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Agriculture 202212(2), 279; https://doi.org/10.3390/agriculture12020279

Published: 16 February 2022


Tangolagrass (Brachiaria arrecta × Brachiaria mutica) is a stoloniferous warm-season grass considered as an alternative to forming permanent grasslands in waterlogged tropical regions. However, information about grazing management targets for such species is still scarce. This two-year study aimed to identify pre-grazing canopy heights that do not compromise both leaf lamina production and nutritive value of tangolagrass pastures, and to test whether lower canopy height could decrease stolon elongation process. To this end, three pre-grazing canopy heights (20, 30, or 40 cm, all lowered in 40% of their initial heights) were assigned to nine 390-m2 plots grazed by cattle. Herbage, leaf, and stem accumulation rates were not different among treatments (57, 23, and 27 kg DM ha−1 d−1, respectively; p > 0.05). Also, neutral detergent fiber (NDF) and acid detergent fiber (ADF) were similar among treatments (56 and 24% DM, respectively; p > 0.05), but crude protein (CP) was greater (p = 0.0180) in pastures managed with 30 cm (24.7% DM × 22.5% DM). Thus, pre-grazing canopy heights between 20–40 cm combined with low levels of defoliation (up to 40% of the initial height) provide the same primary productivity in tangolagrass pastures. However, stolon elongation could not be reduced within such canopy height targets.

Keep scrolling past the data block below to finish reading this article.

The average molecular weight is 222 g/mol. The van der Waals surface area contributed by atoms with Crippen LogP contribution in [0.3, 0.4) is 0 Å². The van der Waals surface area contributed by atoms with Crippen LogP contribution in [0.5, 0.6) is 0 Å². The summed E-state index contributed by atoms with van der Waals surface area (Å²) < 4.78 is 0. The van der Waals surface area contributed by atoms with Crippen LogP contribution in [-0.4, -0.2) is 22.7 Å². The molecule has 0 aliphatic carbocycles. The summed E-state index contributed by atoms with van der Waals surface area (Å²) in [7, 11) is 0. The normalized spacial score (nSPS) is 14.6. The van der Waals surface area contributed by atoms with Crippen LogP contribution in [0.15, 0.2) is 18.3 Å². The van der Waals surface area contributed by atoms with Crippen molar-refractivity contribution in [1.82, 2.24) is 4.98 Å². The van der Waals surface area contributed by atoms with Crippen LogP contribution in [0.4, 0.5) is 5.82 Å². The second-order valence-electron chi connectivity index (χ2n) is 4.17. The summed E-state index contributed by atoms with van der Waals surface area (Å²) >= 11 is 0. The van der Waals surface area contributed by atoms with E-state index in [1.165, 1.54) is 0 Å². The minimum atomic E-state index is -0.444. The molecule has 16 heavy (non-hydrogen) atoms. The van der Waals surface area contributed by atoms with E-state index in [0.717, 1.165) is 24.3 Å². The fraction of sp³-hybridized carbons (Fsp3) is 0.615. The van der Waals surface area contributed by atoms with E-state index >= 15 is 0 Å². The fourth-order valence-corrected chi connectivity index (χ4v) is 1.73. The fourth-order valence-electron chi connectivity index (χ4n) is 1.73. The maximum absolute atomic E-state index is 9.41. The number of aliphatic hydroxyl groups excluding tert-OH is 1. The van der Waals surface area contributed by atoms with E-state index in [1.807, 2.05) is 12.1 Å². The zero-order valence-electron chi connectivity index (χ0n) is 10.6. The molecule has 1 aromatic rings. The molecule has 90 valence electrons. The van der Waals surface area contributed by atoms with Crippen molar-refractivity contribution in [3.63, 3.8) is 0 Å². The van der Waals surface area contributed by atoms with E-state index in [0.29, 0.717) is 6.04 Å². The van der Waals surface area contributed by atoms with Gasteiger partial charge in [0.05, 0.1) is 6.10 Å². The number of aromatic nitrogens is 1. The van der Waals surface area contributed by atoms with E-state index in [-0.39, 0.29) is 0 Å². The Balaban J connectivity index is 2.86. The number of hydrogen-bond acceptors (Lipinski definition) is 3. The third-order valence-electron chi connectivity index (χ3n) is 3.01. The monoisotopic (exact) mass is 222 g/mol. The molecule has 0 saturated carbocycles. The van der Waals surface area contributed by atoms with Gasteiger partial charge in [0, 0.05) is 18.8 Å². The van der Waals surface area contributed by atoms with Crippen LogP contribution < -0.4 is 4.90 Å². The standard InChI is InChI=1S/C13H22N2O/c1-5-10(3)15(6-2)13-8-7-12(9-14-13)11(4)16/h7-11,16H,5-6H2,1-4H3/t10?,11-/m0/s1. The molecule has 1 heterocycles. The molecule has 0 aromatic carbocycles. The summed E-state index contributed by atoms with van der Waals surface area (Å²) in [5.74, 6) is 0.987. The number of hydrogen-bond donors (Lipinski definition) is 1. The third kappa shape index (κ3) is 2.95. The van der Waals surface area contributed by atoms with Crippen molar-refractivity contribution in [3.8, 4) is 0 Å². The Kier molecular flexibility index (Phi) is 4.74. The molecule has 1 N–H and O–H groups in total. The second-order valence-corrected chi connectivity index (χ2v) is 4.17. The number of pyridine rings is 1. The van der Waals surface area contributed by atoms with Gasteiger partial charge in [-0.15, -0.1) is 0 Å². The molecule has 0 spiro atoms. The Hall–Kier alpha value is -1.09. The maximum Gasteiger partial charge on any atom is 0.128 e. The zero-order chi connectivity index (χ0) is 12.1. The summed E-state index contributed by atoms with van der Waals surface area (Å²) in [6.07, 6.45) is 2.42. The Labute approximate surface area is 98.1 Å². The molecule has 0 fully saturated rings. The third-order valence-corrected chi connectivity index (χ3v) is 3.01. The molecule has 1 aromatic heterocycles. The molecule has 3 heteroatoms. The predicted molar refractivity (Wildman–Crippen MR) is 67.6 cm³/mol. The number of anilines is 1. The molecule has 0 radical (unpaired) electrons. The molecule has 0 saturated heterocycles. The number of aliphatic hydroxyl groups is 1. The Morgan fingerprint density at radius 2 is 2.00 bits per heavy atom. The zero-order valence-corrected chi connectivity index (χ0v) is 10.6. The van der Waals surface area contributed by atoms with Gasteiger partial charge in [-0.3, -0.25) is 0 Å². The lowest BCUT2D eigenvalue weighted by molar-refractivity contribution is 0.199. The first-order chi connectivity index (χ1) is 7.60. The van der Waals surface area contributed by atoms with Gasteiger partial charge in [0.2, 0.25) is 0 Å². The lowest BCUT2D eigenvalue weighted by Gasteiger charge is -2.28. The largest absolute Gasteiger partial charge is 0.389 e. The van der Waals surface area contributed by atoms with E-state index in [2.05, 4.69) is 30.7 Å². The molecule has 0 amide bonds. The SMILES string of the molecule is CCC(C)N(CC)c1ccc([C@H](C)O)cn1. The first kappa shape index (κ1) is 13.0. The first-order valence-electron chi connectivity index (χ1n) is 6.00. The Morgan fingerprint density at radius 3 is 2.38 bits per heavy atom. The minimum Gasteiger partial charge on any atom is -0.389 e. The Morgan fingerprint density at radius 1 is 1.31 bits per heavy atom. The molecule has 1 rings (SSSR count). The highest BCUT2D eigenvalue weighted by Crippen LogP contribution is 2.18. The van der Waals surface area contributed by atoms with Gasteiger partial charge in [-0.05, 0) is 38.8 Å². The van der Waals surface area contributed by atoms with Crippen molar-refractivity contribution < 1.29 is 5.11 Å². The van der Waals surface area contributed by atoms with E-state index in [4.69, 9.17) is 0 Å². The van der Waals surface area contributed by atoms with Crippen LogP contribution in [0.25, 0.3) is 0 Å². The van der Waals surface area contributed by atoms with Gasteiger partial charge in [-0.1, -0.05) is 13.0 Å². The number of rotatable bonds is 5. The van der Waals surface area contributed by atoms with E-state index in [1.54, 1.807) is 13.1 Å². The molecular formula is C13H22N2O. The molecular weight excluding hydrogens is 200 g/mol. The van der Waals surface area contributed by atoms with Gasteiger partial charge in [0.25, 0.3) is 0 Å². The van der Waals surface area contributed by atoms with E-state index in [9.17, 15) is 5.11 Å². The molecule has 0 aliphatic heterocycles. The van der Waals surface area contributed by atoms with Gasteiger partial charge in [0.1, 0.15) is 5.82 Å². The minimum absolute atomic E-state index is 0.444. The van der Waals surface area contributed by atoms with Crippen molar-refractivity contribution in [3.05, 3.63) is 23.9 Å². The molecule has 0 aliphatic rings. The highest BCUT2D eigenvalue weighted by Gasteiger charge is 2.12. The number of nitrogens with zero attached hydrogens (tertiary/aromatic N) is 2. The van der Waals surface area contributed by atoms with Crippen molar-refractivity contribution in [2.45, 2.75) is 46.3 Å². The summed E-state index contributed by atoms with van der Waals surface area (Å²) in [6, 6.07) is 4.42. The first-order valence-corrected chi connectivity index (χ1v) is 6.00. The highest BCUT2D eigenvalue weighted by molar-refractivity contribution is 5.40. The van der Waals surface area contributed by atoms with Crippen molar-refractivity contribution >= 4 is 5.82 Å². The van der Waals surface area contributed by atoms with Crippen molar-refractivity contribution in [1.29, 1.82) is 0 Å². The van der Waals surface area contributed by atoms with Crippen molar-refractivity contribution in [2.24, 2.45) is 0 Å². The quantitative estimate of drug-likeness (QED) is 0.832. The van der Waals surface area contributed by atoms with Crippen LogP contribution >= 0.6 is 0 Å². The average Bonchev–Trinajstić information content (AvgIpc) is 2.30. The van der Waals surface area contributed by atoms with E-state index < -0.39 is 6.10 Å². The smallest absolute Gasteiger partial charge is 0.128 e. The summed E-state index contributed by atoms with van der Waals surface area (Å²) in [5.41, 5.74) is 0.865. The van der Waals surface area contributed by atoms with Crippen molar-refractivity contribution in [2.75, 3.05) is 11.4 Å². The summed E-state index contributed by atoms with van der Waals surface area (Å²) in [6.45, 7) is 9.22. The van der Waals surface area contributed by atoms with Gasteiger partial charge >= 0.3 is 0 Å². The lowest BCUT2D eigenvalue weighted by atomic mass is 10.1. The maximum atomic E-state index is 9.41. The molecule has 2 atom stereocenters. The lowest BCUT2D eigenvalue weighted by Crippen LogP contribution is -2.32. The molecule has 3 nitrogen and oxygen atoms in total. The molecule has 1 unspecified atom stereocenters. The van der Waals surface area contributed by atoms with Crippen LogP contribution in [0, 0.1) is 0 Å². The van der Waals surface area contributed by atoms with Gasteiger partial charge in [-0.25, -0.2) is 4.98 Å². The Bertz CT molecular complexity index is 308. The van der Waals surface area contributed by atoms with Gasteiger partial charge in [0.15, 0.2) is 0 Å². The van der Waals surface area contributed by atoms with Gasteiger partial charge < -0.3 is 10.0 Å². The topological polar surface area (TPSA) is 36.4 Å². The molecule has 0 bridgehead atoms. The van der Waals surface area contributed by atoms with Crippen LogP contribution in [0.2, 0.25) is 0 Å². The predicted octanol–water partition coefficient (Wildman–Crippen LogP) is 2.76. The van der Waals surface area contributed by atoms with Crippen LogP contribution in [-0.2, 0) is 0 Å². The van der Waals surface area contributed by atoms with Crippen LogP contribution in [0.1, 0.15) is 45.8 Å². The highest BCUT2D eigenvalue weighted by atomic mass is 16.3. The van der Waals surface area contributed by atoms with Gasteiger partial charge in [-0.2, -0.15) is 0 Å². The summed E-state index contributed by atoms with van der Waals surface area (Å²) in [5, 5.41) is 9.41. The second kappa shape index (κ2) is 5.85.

Keywords: Brachiaria; canopy height; nutritive value; productivity; tangola